A new approach to treating leukemia
Researchers at Bar-Ilan University in Israel have revealed a novel treatment approach in the fight against hematologic cancers. The new method, developed by Prof. Mira Barda-Saad and her research team from the Mina and Everard Goodman Faculty of Life Sciences, involves attacking the cytoskeletal protein, called WASp, which has a unique structural condition in active hematologic cancer cells.
In order to carry out their malignant functions, cancer cells depend on actin, a protein that plays a key role in the cytoskeleton. Malignant cells need actin to be active, proliferate, migrate and invade. The WASp protein controls actin's activity and structure. The Bar-Ilan team focused on destroying WASp in malignant cells and demonstrated that the degradation of WASp assists in inhibiting and destroying these malignant cells. Their research was recently published in the journal Nature Communications.
To date, the involvement of WASp in cancer has not been completely understood, but it is known to be found in cancer cells in a unique "open" structure that allows it to be identified and manipulated. Inducing the degradation of "open" WASp can destroy mainly malignant cells without threatening healthy cells, and can even be used to treat most types of hematologic cancers.
In order to damage the cytoskeleton of the malignant cell, the research team performed screening to identify SMCs (small molecule compounds) that degrade the WASp compound in its "open" structural condition. To identify the SMCs they used bio convergence technologies, which combine biology with various engineering technologies—in this case, artificial intelligence and machine learning (AI/ML). By using a device developed by Prof. Yanai Ofran of Bar-Ilan, small molecules were identified in Prof. Barda-Saad's lab that do, in fact, damage cancer cells without posing too much risk to healthy cells. The researchers proved the efficacy of using SMCs to inhibit proliferation and destroy the malignant cells in laboratory experiments using cells taken from actual patients, in cooperation with Sheba Hospital, as well as a mouse model carrying human blood cancer.
The WASp protein interacts with another protein, WIP, which binds to a specific point known as the "recognition site" and protects it against degradation. The SMCs bind to the recognition site and prevent the two proteins from binding together, thereby promoting degradation of the WASp, which is no longer protected by WIP. "The idea arose in my lab when we discovered the process of WASp protection during a study that was published in 2014 in the journal Science Signaling," relates Prof Barda-Saad. "This primary research led to the development of a new treatment strategy."
This study, which has been underway since 2015 with funding from the Israel Innovation Authority, may provide a response for types of hematologic cancers for which treatment has not yet been found. The focused targeting of WASp, which aims to damage the cytoskeleton of the blood cancer cells, could replace treatments such as chemotherapy and other biological therapies which, because of their non-specificity, damage not only cancer cells but other cells in the body, or cause cancer cells to become resistant to treatment.
Previous knowledge of WASp degradation sites, also identified in Prof. Barda-Saad's lab, enabled researchers to define the various properties of the binding sites and allowed them to predict the types of SMCs that would bind to the interphase between the WASp and WIP proteins, and separate them. The research team used machine learning to predict the WASp interactions with its environment and identify molecules that would not block the WASp degradation sites. The moment these molecules were found, the researchers verified their activity through molecular and biochemical experimental work with cell cultures, and later on with a mouse model carrying human malignant tumors.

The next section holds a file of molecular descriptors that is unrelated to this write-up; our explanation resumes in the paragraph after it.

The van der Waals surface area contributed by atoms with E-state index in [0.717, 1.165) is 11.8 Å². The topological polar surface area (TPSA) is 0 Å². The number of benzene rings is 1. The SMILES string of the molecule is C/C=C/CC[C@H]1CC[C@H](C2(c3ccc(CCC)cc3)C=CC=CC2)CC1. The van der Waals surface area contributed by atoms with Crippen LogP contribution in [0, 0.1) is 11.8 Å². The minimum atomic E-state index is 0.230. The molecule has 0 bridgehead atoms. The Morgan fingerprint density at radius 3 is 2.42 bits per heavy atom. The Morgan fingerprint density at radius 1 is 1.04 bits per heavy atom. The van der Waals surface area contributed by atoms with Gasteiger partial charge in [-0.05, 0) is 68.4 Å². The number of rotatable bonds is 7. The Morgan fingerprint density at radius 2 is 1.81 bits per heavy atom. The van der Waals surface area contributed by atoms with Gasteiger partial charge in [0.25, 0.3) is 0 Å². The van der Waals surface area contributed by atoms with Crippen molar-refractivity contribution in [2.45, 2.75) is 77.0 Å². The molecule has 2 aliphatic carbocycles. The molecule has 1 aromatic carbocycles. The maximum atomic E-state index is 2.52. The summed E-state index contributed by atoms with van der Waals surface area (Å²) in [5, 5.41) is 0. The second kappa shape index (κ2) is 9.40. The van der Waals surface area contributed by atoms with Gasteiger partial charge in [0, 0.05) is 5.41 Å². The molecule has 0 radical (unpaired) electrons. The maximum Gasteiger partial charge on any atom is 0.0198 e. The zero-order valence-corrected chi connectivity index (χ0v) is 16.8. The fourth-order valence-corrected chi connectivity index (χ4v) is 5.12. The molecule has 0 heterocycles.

Prof. Barda-Saad notes that SMCs are already being used for various medical purposes, and they can be administered to patients through the blood system or by ingestion. One indicator of the safety of this new treatment strategy is the structure of WASp in normal blood cells: it is a "closed" structure, compared with the open structure found in malignant blood cells, which prevents the SMCs from binding to the recognition site. Therefore, theoretically speaking, using the SMCs does not pose any significant risk. Nonetheless, the concept must understandably undergo pre-clinical and clinical safety trials, as is standard procedure with any drug. This research focuses primarily on non-Hodgkin's lymphoma, but since other types of hematologic cancers also express the target protein, which is not expressed in cells that are not blood cells, there is a good chance that this can work for them, as well.
For Prof. Barda-Saad, development of this new therapeutic strategy is more than just a scientific achievement. "For many years during my doctoral and post-doctoral studies at the Weizmann Institute, and later on with the NIH in Maryland in the US, I concentrated on basic research. Several cases of cancer discovered in my family caused me to adopt an applicative approach—how could I take the primary knowledge and use it to develop a therapeutic strategy," she says. "The process is lengthy and drawn out because it demands a deep understanding of how cells work and how cancer cells are different from normal cells—what are their weak points that can be exploited? In this research we used the vast knowledge we acquired in order to design an applicative strategy."